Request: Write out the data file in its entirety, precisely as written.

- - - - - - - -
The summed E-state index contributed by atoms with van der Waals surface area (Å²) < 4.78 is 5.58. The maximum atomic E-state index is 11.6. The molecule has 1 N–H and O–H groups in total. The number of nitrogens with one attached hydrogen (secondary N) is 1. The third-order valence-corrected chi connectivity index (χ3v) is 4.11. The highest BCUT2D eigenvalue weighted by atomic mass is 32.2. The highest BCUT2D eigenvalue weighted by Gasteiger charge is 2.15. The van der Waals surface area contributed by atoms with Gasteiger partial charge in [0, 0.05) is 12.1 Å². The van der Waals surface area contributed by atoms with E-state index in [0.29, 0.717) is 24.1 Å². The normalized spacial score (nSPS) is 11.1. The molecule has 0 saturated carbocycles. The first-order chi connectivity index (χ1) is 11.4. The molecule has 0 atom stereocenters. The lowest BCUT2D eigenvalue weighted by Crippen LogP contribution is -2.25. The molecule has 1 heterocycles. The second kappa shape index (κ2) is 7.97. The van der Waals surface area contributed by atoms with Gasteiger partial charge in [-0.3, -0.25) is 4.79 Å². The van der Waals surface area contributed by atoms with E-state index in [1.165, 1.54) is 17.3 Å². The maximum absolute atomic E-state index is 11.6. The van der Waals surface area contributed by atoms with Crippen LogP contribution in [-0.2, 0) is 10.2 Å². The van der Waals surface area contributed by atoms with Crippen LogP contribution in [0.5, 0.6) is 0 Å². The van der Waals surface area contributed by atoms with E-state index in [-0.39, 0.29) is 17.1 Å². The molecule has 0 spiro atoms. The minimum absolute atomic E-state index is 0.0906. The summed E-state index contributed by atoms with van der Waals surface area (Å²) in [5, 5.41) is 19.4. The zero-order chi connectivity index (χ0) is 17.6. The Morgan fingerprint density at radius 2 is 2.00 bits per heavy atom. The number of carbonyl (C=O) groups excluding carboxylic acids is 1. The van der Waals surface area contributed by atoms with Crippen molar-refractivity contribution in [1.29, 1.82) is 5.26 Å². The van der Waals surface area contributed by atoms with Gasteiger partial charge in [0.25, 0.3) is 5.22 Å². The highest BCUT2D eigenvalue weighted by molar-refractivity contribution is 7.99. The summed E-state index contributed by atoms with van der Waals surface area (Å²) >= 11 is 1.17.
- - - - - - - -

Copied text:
The summed E-state index contributed by atoms with van der Waals surface area (Å²) < 4.78 is 5.58. The maximum atomic E-state index is 11.6. The molecule has 1 N–H and O–H groups in total. The number of nitrogens with one attached hydrogen (secondary N) is 1. The third-order valence-corrected chi connectivity index (χ3v) is 4.11. The highest BCUT2D eigenvalue weighted by atomic mass is 32.2. The highest BCUT2D eigenvalue weighted by Gasteiger charge is 2.15. The van der Waals surface area contributed by atoms with Gasteiger partial charge in [0, 0.05) is 12.1 Å². The van der Waals surface area contributed by atoms with E-state index in [0.29, 0.717) is 24.1 Å². The normalized spacial score (nSPS) is 11.1. The molecule has 0 saturated carbocycles. The first-order chi connectivity index (χ1) is 11.4. The molecule has 0 atom stereocenters. The lowest BCUT2D eigenvalue weighted by Crippen LogP contribution is -2.25. The molecule has 1 heterocycles. The second kappa shape index (κ2) is 7.97. The van der Waals surface area contributed by atoms with Gasteiger partial charge in [-0.3, -0.25) is 4.79 Å². The van der Waals surface area contributed by atoms with E-state index in [1.165, 1.54) is 17.3 Å². The maximum absolute atomic E-state index is 11.6. The van der Waals surface area contributed by atoms with Crippen LogP contribution in [-0.2, 0) is 10.2 Å². The van der Waals surface area contributed by atoms with Crippen LogP contribution in [0.5, 0.6) is 0 Å². The van der Waals surface area contributed by atoms with E-state index in [-0.39, 0.29) is 17.1 Å². The molecule has 0 spiro atoms. The minimum absolute atomic E-state index is 0.0906. The summed E-state index contributed by atoms with van der Waals surface area (Å²) in [5, 5.41) is 19.4. The zero-order chi connectivity index (χ0) is 17.6. The Morgan fingerprint density at radius 2 is 2.00 bits per heavy atom. The number of carbonyl (C=O) groups excluding carboxylic acids is 1. The van der Waals surface area contributed by atoms with Crippen molar-refractivity contribution in [1.29, 1.82) is 5.26 Å². The van der Waals surface area contributed by atoms with Gasteiger partial charge in [0.25, 0.3) is 5.22 Å². The highest BCUT2D eigenvalue weighted by molar-refractivity contribution is 7.99. The summed E-state index contributed by atoms with van der Waals surface area (Å²) >= 11 is 1.17.